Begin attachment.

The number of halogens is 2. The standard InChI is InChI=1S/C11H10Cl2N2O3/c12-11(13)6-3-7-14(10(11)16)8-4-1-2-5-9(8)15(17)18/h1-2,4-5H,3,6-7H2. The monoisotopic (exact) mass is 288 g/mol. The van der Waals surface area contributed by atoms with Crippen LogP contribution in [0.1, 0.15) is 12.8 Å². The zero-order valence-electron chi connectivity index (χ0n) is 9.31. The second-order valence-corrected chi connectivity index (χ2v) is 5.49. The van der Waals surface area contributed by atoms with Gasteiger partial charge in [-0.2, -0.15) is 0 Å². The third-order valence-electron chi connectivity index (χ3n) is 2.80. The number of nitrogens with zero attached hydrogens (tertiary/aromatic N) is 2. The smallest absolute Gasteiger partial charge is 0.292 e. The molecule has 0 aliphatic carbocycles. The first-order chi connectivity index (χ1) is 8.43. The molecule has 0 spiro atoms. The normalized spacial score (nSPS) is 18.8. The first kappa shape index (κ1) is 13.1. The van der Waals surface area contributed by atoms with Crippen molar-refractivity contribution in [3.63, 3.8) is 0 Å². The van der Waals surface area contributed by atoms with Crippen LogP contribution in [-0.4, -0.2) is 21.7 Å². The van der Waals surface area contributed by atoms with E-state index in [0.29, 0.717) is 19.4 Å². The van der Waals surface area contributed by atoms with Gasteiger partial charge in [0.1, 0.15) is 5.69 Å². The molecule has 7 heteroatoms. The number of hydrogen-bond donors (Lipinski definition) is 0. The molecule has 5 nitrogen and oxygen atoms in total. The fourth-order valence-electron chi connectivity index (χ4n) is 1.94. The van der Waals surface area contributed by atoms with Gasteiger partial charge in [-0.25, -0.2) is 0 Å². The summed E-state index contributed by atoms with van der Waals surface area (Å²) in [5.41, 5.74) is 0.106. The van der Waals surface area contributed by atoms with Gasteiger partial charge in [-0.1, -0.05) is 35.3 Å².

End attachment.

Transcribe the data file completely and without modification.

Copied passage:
The number of halogens is 2. The standard InChI is InChI=1S/C11H10Cl2N2O3/c12-11(13)6-3-7-14(10(11)16)8-4-1-2-5-9(8)15(17)18/h1-2,4-5H,3,6-7H2. The monoisotopic (exact) mass is 288 g/mol. The van der Waals surface area contributed by atoms with Crippen LogP contribution in [0.1, 0.15) is 12.8 Å². The zero-order valence-electron chi connectivity index (χ0n) is 9.31. The second-order valence-corrected chi connectivity index (χ2v) is 5.49. The van der Waals surface area contributed by atoms with Gasteiger partial charge in [-0.2, -0.15) is 0 Å². The third-order valence-electron chi connectivity index (χ3n) is 2.80. The number of nitrogens with zero attached hydrogens (tertiary/aromatic N) is 2. The smallest absolute Gasteiger partial charge is 0.292 e. The molecule has 0 aliphatic carbocycles. The first-order chi connectivity index (χ1) is 8.43. The molecule has 0 spiro atoms. The normalized spacial score (nSPS) is 18.8. The first kappa shape index (κ1) is 13.1. The van der Waals surface area contributed by atoms with Crippen molar-refractivity contribution in [3.63, 3.8) is 0 Å². The van der Waals surface area contributed by atoms with Crippen LogP contribution in [-0.4, -0.2) is 21.7 Å². The van der Waals surface area contributed by atoms with E-state index in [0.29, 0.717) is 19.4 Å². The van der Waals surface area contributed by atoms with Gasteiger partial charge in [0.1, 0.15) is 5.69 Å². The molecule has 7 heteroatoms. The number of hydrogen-bond donors (Lipinski definition) is 0. The molecule has 5 nitrogen and oxygen atoms in total. The fourth-order valence-electron chi connectivity index (χ4n) is 1.94. The van der Waals surface area contributed by atoms with Gasteiger partial charge in [-0.25, -0.2) is 0 Å². The summed E-state index contributed by atoms with van der Waals surface area (Å²) in [5.41, 5.74) is 0.106. The van der Waals surface area contributed by atoms with Gasteiger partial charge in [-0.1, -0.05) is 35.3 Å².